Jonathan Fields: [00:02:25] So fundamentally, you’ve been studying and talking about how the brain works with a focus on this thing that a word that I think so many of us have heard, neuroplasticity. It’s a way to rewire your brain, a way to change your life, a way to do all these different things. But maybe let’s start in a simpler way with the question, really, what is neuroplasticity when we’re talking about neuroplasticity? What are we actually talking about?


Nicole Vignola: [00:02:50] Absolutely. So firstly, thanks for having me. I’m very excited to finally meet you. But neuroplasticity is the ability for our brain to change pathways. So for a long time, we thought that after the age of 25 we were doomed. And whatever we had adopted until then was sort of set in stone, thereabouts. In the 90s, we figured out that actually the brain is still capable of change well into old age. So the brain can reorganize itself, create pathways, undo old ones, which means that we can undo bad behaviors and habits that we don’t serve us. And we can also carve out new pathways to adopt habits and behaviors, maybe thought patterns that we would like to. And the brain does that by essentially creating new synapses. So you have a neuron. And then on the sort of neuron, the synapses which are connections. And the more one connection communicates with another part of the brain, the stronger that connection becomes. And if that connection doesn’t communicate, then it can weaken over time.


Jonathan Fields: [00:03:46] Um, is I mean, it strikes me that that there’s something really different about the brain and the other vital organs in the body. And that when you think about the kidney or the lungs or the heart, you don’t think about an organ that has this ability to constantly rewire itself, to reorganize itself, to create new connections and then prune old ones. Is the brain really the only primary organ in the body that has the ability to do this?


Nicole Vignola: [00:04:10] Our peripheral nervous system will be doing the same, which I guess is still part of the nervous system, if you will. So we have the central nervous system, which is your brain and spine, and then peripheral nervous system, which communicates nerve signals to the rest of the body. And those can rewire as well. So what that means is that you could have somatic connections that are either strengthened or weakened. And what that means is that something that may have caused you stress in the past may be weakened over time as well. And the way that you are triggered by stress through the whole body could change as well. So yeah, as far as I know, I think it is the only organ that can change. I mean, I know that the heart and the liver and the kidneys do regenerate, but I don’t think they rewire and reconnect as far as I’m aware anyway.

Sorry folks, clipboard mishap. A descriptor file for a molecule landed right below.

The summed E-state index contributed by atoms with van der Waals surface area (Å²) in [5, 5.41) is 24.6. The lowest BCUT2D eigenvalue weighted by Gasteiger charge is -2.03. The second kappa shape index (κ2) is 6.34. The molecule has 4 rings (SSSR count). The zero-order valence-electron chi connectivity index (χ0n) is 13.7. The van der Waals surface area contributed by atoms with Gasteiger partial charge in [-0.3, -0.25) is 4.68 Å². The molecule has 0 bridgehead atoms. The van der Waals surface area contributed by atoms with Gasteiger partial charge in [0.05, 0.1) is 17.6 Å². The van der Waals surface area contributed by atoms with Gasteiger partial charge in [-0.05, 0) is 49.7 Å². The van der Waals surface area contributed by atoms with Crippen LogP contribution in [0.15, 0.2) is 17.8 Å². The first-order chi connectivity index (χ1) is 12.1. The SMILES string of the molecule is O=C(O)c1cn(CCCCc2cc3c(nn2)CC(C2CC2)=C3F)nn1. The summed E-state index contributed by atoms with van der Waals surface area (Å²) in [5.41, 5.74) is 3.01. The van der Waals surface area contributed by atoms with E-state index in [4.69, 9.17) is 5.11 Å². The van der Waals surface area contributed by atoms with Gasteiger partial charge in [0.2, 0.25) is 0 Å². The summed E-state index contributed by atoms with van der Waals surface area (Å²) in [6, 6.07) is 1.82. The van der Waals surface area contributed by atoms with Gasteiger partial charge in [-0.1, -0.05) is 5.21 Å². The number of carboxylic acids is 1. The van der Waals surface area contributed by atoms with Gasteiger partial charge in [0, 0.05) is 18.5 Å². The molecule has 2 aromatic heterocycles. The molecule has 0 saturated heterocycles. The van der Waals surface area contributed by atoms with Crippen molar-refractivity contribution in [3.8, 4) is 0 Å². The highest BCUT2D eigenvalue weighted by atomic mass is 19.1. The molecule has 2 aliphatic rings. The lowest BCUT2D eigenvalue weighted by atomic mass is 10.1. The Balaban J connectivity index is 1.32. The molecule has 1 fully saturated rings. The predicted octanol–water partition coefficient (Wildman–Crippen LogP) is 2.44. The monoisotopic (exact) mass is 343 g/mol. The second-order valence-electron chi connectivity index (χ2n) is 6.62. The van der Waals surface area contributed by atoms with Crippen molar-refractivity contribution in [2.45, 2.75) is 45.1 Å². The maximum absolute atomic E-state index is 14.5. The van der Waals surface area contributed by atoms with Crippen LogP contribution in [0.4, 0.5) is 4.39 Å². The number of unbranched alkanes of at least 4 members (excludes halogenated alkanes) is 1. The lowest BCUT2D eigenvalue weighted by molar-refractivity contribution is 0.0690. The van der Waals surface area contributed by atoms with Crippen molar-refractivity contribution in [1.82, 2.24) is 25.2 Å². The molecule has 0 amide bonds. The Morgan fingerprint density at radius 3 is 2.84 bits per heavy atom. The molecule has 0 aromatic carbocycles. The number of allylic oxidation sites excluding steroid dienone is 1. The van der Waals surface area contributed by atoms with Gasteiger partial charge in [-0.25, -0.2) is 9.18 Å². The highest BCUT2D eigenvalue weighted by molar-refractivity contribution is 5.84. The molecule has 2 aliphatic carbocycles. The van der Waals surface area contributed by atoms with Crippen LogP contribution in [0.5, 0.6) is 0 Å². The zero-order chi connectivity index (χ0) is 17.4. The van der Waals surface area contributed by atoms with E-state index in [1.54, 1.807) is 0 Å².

Jonathan Fields: [00:04:50] I think when we talk about the brain, most people think about, you know, that that organ that sits up in our head. But I’m also hearing a lot of conversation over the last decade or so about what people often call the second brain or the enteric brain, the sort of the set of neurons that exist in our gut and how the environment in the gut affects that. What is the connection or the feedback mechanism between that, quote, second brain and the brain that most of us think about when we talk about the brain.


Nicole Vignola: [00:05:17] As far as I, it’s still very understudied, but it’s a very exciting part of neuroscience because, yes, as you said, we’ve started to realize that there’s this whole enteric nervous system within our gut and that the gut microbiome has its own sort of mind of its own and quote unquote, right, which is actually aiding the body and the brain and every function we’re seeing functions of the gut microbiome dictating mental well-being the way that we digest, of course, serotonin production. Now, serotonin production in the gut does not correlate to serotonin production in the brain. That’s a big misconception. But what serotonin and the gut may or may not do, we’re not entirely sure yet, is help communicate information from the body to the brain. So a healthy gut-brain connection can actually improve various functions in the brain and body.